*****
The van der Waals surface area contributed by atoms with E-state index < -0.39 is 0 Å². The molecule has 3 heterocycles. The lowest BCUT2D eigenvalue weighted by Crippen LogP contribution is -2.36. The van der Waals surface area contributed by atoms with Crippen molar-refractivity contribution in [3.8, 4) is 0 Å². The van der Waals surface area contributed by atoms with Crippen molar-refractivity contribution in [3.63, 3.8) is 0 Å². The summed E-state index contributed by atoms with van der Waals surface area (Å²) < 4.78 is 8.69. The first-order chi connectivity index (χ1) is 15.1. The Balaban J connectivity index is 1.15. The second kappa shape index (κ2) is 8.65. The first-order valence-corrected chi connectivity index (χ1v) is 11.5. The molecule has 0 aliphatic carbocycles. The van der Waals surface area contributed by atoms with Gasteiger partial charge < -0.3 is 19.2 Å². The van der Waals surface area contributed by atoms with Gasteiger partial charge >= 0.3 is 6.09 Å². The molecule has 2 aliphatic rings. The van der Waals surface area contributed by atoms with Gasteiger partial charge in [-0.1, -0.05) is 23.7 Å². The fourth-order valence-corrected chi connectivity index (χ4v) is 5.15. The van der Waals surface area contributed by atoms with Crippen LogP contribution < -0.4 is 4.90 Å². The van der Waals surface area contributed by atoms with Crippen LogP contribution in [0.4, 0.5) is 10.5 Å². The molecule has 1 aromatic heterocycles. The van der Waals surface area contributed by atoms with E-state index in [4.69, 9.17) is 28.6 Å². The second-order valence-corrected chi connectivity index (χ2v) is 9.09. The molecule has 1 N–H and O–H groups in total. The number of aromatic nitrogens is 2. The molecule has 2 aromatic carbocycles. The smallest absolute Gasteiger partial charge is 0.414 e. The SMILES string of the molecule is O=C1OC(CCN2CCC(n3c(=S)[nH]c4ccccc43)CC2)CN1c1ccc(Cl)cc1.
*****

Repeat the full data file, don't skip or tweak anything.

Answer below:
The van der Waals surface area contributed by atoms with E-state index < -0.39 is 0 Å². The molecule has 3 heterocycles. The lowest BCUT2D eigenvalue weighted by Crippen LogP contribution is -2.36. The van der Waals surface area contributed by atoms with Crippen molar-refractivity contribution in [3.8, 4) is 0 Å². The van der Waals surface area contributed by atoms with Crippen molar-refractivity contribution in [3.63, 3.8) is 0 Å². The summed E-state index contributed by atoms with van der Waals surface area (Å²) < 4.78 is 8.69. The first-order chi connectivity index (χ1) is 15.1. The Balaban J connectivity index is 1.15. The second kappa shape index (κ2) is 8.65. The first-order valence-corrected chi connectivity index (χ1v) is 11.5. The molecule has 0 aliphatic carbocycles. The van der Waals surface area contributed by atoms with Gasteiger partial charge < -0.3 is 19.2 Å². The van der Waals surface area contributed by atoms with Gasteiger partial charge >= 0.3 is 6.09 Å². The molecule has 2 aliphatic rings. The van der Waals surface area contributed by atoms with Gasteiger partial charge in [-0.1, -0.05) is 23.7 Å². The fourth-order valence-corrected chi connectivity index (χ4v) is 5.15. The van der Waals surface area contributed by atoms with Crippen LogP contribution < -0.4 is 4.90 Å². The van der Waals surface area contributed by atoms with Crippen LogP contribution in [0.4, 0.5) is 10.5 Å². The molecule has 1 aromatic heterocycles. The van der Waals surface area contributed by atoms with E-state index in [4.69, 9.17) is 28.6 Å². The second-order valence-corrected chi connectivity index (χ2v) is 9.09. The molecule has 1 N–H and O–H groups in total. The number of aromatic nitrogens is 2. The molecule has 2 aromatic carbocycles. The smallest absolute Gasteiger partial charge is 0.414 e. The SMILES string of the molecule is O=C1OC(CCN2CCC(n3c(=S)[nH]c4ccccc43)CC2)CN1c1ccc(Cl)cc1.